DIALOGUE, NOT DOMINANCE, WINS OVER DOGS -- AND SAVES THEIR LIVES, TOO
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DIALOGUE, NOT DOMINANCE, WINS OVER DOGS -- AND SAVES THEIR LIVES, TOO
by SBH Clay

Part 9 - In the September 2005 issue, three Denver women wrote:

(1)               An unexpected benefit of your training method was an increase in my own well-being. I'm a graduate of six previous dog training classes, one of which was agility training, which relied on giving treats to our poor, fat Labrador Retriever, Phoebe -- for which she worked with great avidity. She agilely jumped up on the table where the treats were kept, feeling that the best course would be to procure them herself. And wasn't she agile to be able to get up on that table, weighing as much as she did? The other classes were based on dominance in one guise or another. Dominance sets up a power struggle and engenders anger if you don't win. Being keeper of the fat lab and two other "incorrigibles," I spent about eight years being angry with them about one thing and another. Within two days of implementing the "that's right/you're all right" technique, I became aware that I, too, was much more all right. I felt benevolent. I felt kind. It was a wonder. That feeling has persisted in my dealings with the dogs. In addition, as that methodology was instituted at the time we acquired Phoebe, an adversarial relationship was never established, so there was nothing to repair. Another huge benefit. Phoebe still chases the cat, but it's only been two months since we learned Dialogue. We have a long row to hoe with four dogs, but I am kind and benevolent, and that's half the battle.

 

(2)               Yogi is a huge, beautiful, magnificent German Shepherd who was attacked and injured by other dogs on more than one occasion in his young life. His resulting fear of other dogs turned into very dangerous assault behavior (he had killed one small dog). We were fearful of losing him. After just four months of Dialogue, last week, an amazing incident occurred with Yogi and another dog. The other dog, Buck, is a 30-pound mixed breed. Buck was on his own property across the road. Yogi didn't know Buck's intentions, and, as you know, it's been Yogi's method of operation to attack first and ask questions later! Our 120-pound German Shepherd was getting ready to pounce on a 30-pound dog, but before anything disastrous could happen, my husband and I were able to talk Yogi out of attacking -- verbally -- with Dialogue! Yogi made some "Scooby-Doo" sounds, but settled down and sat -- no leash!  I wouldn't have believed it if I hadn't seen it with my own eyes.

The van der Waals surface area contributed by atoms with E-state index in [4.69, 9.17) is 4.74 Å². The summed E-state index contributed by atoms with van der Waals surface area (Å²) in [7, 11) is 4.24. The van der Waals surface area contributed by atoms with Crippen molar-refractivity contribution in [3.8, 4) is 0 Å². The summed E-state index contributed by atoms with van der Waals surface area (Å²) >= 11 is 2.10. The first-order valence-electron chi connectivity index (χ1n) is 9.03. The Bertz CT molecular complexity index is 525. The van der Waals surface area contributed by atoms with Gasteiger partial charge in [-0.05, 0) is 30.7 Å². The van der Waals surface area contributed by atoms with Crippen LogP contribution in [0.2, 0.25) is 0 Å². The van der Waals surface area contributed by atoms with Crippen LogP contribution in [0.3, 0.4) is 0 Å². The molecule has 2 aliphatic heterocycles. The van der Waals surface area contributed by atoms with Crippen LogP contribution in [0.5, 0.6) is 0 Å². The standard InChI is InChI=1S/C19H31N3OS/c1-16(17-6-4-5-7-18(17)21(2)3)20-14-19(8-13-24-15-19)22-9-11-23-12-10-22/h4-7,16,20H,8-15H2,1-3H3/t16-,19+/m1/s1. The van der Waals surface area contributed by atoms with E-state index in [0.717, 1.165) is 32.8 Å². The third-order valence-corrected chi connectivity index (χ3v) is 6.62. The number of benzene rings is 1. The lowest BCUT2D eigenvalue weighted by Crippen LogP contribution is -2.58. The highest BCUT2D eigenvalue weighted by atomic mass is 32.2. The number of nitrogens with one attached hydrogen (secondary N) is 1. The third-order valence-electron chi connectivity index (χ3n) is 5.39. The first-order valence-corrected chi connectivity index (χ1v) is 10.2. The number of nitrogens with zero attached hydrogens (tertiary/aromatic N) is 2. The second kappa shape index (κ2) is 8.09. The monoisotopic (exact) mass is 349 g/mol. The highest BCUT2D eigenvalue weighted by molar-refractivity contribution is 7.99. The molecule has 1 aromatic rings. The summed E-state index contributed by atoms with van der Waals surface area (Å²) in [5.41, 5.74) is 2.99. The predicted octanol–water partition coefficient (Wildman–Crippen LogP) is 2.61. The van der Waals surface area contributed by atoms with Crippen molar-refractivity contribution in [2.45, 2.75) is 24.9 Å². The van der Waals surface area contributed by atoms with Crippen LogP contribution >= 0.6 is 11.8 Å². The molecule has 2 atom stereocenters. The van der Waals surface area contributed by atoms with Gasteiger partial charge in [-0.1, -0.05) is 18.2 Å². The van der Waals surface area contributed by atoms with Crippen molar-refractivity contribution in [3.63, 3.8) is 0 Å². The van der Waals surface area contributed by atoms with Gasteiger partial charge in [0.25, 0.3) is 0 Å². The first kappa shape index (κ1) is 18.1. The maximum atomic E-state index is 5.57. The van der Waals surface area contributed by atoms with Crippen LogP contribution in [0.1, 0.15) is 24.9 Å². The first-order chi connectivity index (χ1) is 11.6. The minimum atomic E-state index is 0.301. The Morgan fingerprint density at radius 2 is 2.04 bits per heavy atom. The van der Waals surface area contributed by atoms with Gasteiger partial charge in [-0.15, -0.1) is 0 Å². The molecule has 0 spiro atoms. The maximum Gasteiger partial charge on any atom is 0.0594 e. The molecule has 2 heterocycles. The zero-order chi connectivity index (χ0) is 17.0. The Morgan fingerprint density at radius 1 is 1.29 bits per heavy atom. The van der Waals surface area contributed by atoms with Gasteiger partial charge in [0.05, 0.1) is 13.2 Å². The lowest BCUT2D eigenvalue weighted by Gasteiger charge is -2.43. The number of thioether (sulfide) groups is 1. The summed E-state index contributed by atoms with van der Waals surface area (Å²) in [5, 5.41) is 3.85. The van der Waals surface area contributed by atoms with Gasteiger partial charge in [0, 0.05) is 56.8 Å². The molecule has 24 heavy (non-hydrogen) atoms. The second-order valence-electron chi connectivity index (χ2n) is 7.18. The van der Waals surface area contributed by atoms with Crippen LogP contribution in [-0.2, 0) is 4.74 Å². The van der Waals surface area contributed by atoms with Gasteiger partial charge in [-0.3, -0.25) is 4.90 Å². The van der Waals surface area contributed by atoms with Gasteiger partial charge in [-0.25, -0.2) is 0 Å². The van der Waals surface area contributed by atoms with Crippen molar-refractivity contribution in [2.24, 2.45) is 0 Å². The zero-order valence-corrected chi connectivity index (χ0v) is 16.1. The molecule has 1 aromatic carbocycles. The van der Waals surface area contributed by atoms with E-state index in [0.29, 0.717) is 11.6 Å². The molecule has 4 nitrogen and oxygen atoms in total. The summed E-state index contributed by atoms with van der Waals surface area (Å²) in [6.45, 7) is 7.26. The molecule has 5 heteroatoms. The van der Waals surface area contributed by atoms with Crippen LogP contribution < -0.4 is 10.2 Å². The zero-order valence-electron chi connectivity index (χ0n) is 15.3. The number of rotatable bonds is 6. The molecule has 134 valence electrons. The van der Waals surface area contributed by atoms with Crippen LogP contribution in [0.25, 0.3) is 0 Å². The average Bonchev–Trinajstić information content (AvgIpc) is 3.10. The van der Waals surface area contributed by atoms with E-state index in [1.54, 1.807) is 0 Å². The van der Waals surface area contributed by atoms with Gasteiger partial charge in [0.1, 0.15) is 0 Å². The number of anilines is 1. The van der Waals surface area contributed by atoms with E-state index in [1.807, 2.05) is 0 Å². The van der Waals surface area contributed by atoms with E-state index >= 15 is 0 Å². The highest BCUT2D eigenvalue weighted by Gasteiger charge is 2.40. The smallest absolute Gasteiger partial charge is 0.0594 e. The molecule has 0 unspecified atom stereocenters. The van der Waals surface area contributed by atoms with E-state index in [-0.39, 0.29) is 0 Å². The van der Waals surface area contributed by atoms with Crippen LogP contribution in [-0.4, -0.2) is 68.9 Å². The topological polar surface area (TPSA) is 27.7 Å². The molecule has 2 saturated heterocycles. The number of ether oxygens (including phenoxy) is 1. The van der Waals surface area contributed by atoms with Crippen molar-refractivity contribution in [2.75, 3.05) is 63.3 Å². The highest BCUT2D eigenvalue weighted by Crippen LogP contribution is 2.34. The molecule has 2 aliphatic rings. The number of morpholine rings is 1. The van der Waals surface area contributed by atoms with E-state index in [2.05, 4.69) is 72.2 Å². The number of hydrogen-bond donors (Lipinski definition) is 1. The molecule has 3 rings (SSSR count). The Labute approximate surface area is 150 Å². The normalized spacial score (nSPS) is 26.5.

Note from author: I recently learned that a couple of weeks after this incident, Yogi spent a week at Wapiti Run, where Moore often babysits former pupils. Yogi not only behaved appropriately with the other dogs -- including a super-energetic, eternally playful, young German Shorthaired Pointer who batted at him and bounced off of him -- but he obviously was having the time of his life. He never chose to separate himself from the other dogs, even to sleep.

 

(3)    Harley is a beautiful, adoring, and adorable Rottweiler with a checkered past that left him with great insecurity, causing him to bark wildly at other vehicles on the road. Dialogue has been helping him and helping me to understand him. I now understand that the why of Harley's anxiety is not so important as reassuring him with Dialogue. He only barked at two trucks (after a visit to Wapiti Run) on the two-hour drive home, and they were minor barks. I pray that more and more dogs come to know Dialogue.

An article on Judy Moore would not be complete without quoting the appreciative client who wrote the foreword to Dogs Deserve Dialogue. There, Fay Golson of Dallas sums up what I've been trying to say in too many words, with her pithy observation:

"As I write this, my puppy Oscar and I have been training with Judy for about a week. The progress has been remarkable in that short span of time. Although far from perfect (I know that will come later), he gives me his full attention when his name is called and asks what to do next. For a five-month-old puppy, this is quite an accomplishment.

"I have owned dogs since childhood and have bred and shown dogs for 25 years. I feel my previous experience with obedience training was one of power and submission, a disservice to the wonderful dogs I have been privileged to have in my life. Judy has broken the barrier of miscommunication between man and dog. She knows their language and trains them with methods that allow for mutual respect. It is a lesson from which we can all benefit."

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